The Fire of 1942

On Sunday, February 22, 1942, 81 years ago, our meetinghouse was almost destroyed by fire. At 9:30 a.m., shortly before Sunday School was to start, Susan Millikan arrived and discovered “a tiny red flame licking its tongue hungrily under the eaves of the building.” At first, she thought the leaves in the gutter were on fire, and she consulted with Blair Richardson, who had also arrived. Blair alerted the neighborhood, and people came quickly.

While some tried to put out the fire with buckets and garden hoses, other members started taking everything out of the building. Pews, hymnals, the pulpit and other furniture were carried out onto the lawn. The front doors were removed, and the grandfather clocks were carried out. The cast iron stove was removed from the kitchen in the basement. Women were even using fingernail files to unscrew the brass plaques from various places around the worship room.

The fire department soon arrived, only to realize that Springfield was located outside the city limits, which back then stopped at Model Farm Road. Even though Springfield was on city water and a fire hydrant was close by, the fire department was not authorized to fight the fire!

The fire chief insisted that his hands were tied unless the city manager authorized him to answer the alarm outside the city. Byron Haworth called the city manager, and even offered to pay $1,000.00 if he would allow the city to help. Mr. Knox replied, “No, an exception could not be made unless the mayor ordered it.”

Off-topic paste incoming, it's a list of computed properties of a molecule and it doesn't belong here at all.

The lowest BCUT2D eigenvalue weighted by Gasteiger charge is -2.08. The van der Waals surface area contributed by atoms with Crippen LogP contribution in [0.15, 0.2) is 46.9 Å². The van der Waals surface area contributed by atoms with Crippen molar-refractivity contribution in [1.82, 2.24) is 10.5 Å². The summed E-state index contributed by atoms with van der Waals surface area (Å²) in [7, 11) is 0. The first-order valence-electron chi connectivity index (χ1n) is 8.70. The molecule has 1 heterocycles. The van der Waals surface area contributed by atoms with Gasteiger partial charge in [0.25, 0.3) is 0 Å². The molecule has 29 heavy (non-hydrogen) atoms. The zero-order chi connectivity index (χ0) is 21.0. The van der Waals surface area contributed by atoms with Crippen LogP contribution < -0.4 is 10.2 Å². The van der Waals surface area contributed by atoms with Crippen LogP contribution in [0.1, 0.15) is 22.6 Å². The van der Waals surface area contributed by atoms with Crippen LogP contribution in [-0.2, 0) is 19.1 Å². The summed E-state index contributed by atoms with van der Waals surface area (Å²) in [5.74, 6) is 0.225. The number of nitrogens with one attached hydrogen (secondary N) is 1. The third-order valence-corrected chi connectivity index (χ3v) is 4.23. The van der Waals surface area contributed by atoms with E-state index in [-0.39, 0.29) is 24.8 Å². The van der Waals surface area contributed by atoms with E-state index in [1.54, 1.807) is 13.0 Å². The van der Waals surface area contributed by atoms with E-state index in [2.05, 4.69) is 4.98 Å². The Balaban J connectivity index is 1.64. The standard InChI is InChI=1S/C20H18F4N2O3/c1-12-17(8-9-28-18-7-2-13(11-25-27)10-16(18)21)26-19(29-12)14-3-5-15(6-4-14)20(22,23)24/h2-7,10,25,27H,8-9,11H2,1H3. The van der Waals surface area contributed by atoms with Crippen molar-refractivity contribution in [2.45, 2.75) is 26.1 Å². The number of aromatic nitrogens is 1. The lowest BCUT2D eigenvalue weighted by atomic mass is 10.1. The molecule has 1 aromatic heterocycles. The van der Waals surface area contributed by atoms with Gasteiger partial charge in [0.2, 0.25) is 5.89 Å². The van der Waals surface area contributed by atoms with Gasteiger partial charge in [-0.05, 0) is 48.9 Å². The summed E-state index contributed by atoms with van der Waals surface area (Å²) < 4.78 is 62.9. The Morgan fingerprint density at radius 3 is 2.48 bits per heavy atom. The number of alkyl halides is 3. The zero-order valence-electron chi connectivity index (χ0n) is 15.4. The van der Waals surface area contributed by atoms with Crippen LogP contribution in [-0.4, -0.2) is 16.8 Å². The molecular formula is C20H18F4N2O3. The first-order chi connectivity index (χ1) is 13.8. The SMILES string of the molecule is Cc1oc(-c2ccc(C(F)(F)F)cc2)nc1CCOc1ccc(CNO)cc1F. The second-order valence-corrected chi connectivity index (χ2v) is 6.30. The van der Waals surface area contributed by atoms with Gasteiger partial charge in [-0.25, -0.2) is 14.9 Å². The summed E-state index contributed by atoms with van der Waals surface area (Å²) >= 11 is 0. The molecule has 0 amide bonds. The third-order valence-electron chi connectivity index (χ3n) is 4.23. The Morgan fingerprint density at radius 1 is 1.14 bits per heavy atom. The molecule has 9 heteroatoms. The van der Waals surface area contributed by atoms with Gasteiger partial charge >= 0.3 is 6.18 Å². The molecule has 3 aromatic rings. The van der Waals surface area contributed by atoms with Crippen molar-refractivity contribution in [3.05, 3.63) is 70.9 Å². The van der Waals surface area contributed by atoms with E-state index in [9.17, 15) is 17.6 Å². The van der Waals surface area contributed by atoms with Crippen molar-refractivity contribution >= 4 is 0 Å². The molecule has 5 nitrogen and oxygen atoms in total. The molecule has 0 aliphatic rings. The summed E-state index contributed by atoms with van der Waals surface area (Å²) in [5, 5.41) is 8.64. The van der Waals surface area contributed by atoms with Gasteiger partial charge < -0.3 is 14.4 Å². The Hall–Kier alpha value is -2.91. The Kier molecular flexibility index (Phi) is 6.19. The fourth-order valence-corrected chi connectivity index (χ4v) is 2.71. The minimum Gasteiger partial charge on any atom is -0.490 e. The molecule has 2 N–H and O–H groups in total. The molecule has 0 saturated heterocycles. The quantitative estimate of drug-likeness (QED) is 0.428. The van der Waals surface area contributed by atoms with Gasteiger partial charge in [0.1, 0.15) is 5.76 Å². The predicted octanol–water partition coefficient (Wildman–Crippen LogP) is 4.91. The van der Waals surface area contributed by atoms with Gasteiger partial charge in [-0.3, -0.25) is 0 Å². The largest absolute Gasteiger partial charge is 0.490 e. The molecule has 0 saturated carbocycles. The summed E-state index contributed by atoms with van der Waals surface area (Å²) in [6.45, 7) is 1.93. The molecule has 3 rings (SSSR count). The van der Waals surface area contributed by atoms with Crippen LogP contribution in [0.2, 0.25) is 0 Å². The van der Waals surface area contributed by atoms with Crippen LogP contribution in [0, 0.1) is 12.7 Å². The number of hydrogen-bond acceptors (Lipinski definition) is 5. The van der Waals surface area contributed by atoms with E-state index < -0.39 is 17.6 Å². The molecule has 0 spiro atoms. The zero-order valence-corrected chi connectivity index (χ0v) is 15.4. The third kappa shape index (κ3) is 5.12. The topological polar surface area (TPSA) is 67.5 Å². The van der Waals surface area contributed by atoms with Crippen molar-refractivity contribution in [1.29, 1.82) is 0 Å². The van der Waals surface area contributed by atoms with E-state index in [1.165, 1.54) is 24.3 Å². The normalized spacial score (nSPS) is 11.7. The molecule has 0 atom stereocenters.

Whereupon, so the story goes, Sara R. Haworth called the fire chief and told him that she had received permission from the mayor for the trucks to go on to Springfield.

The worship room and classrooms were gutted, yet not a window in the building was broken and the walls were saved. The front of the meetinghouse and the huge white columns outside suffered little more than superficial damage from scorching, and the flames did not spread to the colonnade connecting the church to the museum.

After the fire was extinguished, sausage biscuits and coffee miraculously appeared, and Friends joined hands in a circle around the stacks of benches and books. Harold Hadley, the black-smudged, wet preacher, led the group in prayer. Springfield had been saved!

It was determined that faulty wiring caused the fire. Damage to the building was estimated at $20,000.00 (about $375,000 in today’s money.)

Hundreds of people from High Point drove by to see what had happened. Mary Blair Mower, treasurer of the meeting, took advantage of this situation. She positioned her daughter, Judy Goodman, and Edith Mattocks on the porch of the meetinghouse with baskets to collect a free-will offering from the curiosity seekers.

When young Bill Haworth was told about the fire, as he watched the smoke rise above the meetinghouse, he was heard to exclaim, “Holy Smoke!”

When the meeting trustees found out that Springfield had a $15,000 policy to help cover the damage, John Richardson suggested that the meeting all sing “Blessed Insurance”.

When the fire chief found out that Sara R. Haworth had not, in fact, called the mayor to ask for permission, the fire chief smiled and assured her that he would visit her in prison.

And for years afterward, Sara R. Haworth said that a lie was “an abomination unto the Lord, and a very present help in time of trouble.”

Condensed from a Memorial Sunday talk
given in 1998 by Martha Mattocks

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